Strength improves with a careful diet
Updated: April 1, 2013 6:53AM
There is no definitive cause or treatment for polymyositis, but Mike Powell knows it is a burden he must carry for the rest of his life.
Powell, 36, no longer needs a cane to help him walk around the hallways of Oak Park-River Forest, or even for his daily climb up the staircases to the wrestling room that is his second home away from his River Forest residence.
And he reported in December that he could do nine pull-ups.
“I’m getting my muscle back,” he said.
He gets plenty of sleep each day and has changed his diet in an effort to battle the rare muscular disease.
According to the National Institutes of Health website, polymyositis causes chronic muscle inflammation and weakness. It lists symptoms as “difficulty climbing stairs, rising from a seated position, lifting objects, or reaching overhead.”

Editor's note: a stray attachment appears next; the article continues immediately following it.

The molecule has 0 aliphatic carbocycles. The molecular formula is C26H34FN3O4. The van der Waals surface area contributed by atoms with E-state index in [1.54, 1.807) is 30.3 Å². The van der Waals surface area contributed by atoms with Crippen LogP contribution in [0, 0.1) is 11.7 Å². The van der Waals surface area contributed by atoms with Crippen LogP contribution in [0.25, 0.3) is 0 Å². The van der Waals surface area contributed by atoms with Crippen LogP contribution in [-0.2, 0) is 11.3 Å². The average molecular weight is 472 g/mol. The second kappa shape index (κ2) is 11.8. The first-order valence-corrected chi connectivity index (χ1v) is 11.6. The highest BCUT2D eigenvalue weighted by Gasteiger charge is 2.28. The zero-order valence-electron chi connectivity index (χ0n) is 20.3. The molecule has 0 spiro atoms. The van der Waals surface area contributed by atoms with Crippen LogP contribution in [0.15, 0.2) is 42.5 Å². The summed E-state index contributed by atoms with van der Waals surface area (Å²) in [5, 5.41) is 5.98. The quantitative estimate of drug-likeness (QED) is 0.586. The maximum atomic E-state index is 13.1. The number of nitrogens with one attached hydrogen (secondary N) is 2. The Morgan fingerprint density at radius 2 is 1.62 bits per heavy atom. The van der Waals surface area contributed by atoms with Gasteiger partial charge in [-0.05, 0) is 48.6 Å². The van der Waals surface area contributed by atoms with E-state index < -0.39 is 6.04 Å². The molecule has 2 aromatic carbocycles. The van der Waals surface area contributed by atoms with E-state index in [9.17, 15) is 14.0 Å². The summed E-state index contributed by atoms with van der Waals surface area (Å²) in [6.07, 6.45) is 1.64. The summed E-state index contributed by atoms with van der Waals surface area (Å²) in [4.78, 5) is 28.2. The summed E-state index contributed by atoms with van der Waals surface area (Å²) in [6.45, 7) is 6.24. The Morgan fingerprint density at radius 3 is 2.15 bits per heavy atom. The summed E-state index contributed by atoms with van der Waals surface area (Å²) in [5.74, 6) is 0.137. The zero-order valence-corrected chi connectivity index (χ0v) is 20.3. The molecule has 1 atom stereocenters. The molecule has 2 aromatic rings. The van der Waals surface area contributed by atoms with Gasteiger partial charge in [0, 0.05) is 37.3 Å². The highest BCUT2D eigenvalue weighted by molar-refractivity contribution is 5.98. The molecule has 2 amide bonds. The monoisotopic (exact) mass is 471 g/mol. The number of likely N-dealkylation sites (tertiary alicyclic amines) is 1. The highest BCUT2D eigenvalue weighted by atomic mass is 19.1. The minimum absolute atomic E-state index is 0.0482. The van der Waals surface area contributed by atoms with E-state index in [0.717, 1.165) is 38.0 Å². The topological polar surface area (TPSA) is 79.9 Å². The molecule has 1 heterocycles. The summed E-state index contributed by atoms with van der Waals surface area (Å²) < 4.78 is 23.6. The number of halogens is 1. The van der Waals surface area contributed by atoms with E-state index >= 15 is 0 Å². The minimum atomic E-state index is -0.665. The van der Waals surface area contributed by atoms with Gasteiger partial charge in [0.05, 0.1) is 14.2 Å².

The NIH warns that in severe cases, patients develop respiratory failure, pneumonia and have difficulty swallowing, which may cause a loss of weight. Polymyositis is associated with both autoimmune and infectious diseases.
Powell told ESPN’s E:60 that he nearly fell down when one of his wrestlers leapt into his arms after a victory in the 2009 state championship match. It was an expected moment of weakness for the former youth football player and Indiana All-American, who finished seventh in the NCAA Championship at 176 pounds.
Treatment varies. Physical therapy, exercise and coritcosteroid medication are common.
Powell said he has been watching what he eats.
“I’m doing great. I’m gluten-free,” Powell said. “That has helped me that I have found a diet. Originally I was on a diet that didn’t work. I also have no fat and no sugar. Gluten-free has changed my life.”
Dr. John A. Robinson, a professor of medicine and microbiology at Loyola University’s Stritch Medical Center, said there is no known connection to polymyositis and a gluten-free diet.
He said lymphocytes, or white blood cells, attack their own muscle fibers, which leads to polymyositis.
“Nobody knows what precipitates it or sets it off,” Robinson said. ~.